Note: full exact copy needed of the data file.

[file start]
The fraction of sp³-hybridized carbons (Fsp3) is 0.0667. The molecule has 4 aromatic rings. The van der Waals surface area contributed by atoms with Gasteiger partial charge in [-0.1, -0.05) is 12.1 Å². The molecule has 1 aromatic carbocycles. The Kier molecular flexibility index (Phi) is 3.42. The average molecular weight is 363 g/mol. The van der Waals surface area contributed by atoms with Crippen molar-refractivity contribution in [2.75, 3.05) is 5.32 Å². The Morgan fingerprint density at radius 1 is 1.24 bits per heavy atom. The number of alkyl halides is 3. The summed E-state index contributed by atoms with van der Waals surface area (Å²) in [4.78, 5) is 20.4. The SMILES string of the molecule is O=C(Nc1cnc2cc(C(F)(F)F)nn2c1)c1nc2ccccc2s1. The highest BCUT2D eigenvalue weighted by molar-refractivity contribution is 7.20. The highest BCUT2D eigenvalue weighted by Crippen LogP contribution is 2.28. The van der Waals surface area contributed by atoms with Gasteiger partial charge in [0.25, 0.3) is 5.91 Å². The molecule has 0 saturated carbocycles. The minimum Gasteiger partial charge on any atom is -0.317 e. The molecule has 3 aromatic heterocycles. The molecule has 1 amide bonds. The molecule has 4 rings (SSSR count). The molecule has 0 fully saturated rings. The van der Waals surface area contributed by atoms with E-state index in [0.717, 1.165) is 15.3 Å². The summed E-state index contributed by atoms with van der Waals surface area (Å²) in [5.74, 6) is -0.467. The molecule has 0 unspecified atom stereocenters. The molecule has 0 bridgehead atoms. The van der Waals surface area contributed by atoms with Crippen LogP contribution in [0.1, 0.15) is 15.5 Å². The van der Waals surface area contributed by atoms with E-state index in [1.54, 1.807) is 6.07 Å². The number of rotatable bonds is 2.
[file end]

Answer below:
The fraction of sp³-hybridized carbons (Fsp3) is 0.0667. The molecule has 4 aromatic rings. The van der Waals surface area contributed by atoms with Gasteiger partial charge in [-0.1, -0.05) is 12.1 Å². The molecule has 1 aromatic carbocycles. The Kier molecular flexibility index (Phi) is 3.42. The average molecular weight is 363 g/mol. The van der Waals surface area contributed by atoms with Crippen molar-refractivity contribution in [2.75, 3.05) is 5.32 Å². The Morgan fingerprint density at radius 1 is 1.24 bits per heavy atom. The number of alkyl halides is 3. The summed E-state index contributed by atoms with van der Waals surface area (Å²) in [4.78, 5) is 20.4. The SMILES string of the molecule is O=C(Nc1cnc2cc(C(F)(F)F)nn2c1)c1nc2ccccc2s1. The highest BCUT2D eigenvalue weighted by molar-refractivity contribution is 7.20. The highest BCUT2D eigenvalue weighted by Crippen LogP contribution is 2.28. The van der Waals surface area contributed by atoms with Gasteiger partial charge in [0.25, 0.3) is 5.91 Å². The molecule has 0 saturated carbocycles. The minimum Gasteiger partial charge on any atom is -0.317 e. The molecule has 3 aromatic heterocycles. The molecule has 1 amide bonds. The molecule has 4 rings (SSSR count). The molecule has 0 fully saturated rings. The van der Waals surface area contributed by atoms with E-state index in [0.717, 1.165) is 15.3 Å². The summed E-state index contributed by atoms with van der Waals surface area (Å²) in [5.74, 6) is -0.467. The molecule has 0 unspecified atom stereocenters. The molecule has 0 bridgehead atoms. The van der Waals surface area contributed by atoms with Crippen LogP contribution in [0.1, 0.15) is 15.5 Å². The van der Waals surface area contributed by atoms with E-state index in [1.54, 1.807) is 6.07 Å². The number of rotatable bonds is 2.